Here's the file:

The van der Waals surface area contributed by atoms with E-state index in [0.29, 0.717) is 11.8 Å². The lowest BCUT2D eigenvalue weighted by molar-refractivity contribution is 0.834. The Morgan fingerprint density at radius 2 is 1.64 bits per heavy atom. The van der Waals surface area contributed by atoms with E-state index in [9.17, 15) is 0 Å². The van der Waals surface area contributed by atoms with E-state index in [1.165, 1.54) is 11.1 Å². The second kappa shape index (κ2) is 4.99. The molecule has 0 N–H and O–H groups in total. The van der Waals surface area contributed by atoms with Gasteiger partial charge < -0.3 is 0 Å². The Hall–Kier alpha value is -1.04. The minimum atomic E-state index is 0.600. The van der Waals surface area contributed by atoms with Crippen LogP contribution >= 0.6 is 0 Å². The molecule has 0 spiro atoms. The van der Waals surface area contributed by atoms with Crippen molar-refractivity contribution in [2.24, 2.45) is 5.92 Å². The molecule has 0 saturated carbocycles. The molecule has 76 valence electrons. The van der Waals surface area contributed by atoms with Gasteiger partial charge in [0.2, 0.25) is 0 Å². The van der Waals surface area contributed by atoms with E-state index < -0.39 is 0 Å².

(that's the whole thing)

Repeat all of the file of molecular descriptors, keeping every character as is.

The van der Waals surface area contributed by atoms with E-state index in [0.29, 0.717) is 11.8 Å². The lowest BCUT2D eigenvalue weighted by molar-refractivity contribution is 0.834. The Morgan fingerprint density at radius 2 is 1.64 bits per heavy atom. The van der Waals surface area contributed by atoms with E-state index in [9.17, 15) is 0 Å². The van der Waals surface area contributed by atoms with E-state index in [1.165, 1.54) is 11.1 Å². The second kappa shape index (κ2) is 4.99. The molecule has 0 N–H and O–H groups in total. The van der Waals surface area contributed by atoms with Gasteiger partial charge < -0.3 is 0 Å². The Hall–Kier alpha value is -1.04. The minimum atomic E-state index is 0.600. The van der Waals surface area contributed by atoms with Crippen LogP contribution >= 0.6 is 0 Å². The molecule has 0 spiro atoms. The van der Waals surface area contributed by atoms with Crippen molar-refractivity contribution in [2.24, 2.45) is 5.92 Å². The molecule has 0 saturated carbocycles. The molecule has 76 valence electrons. The van der Waals surface area contributed by atoms with Gasteiger partial charge in [0.2, 0.25) is 0 Å². The van der Waals surface area contributed by atoms with E-state index < -0.39 is 0 Å².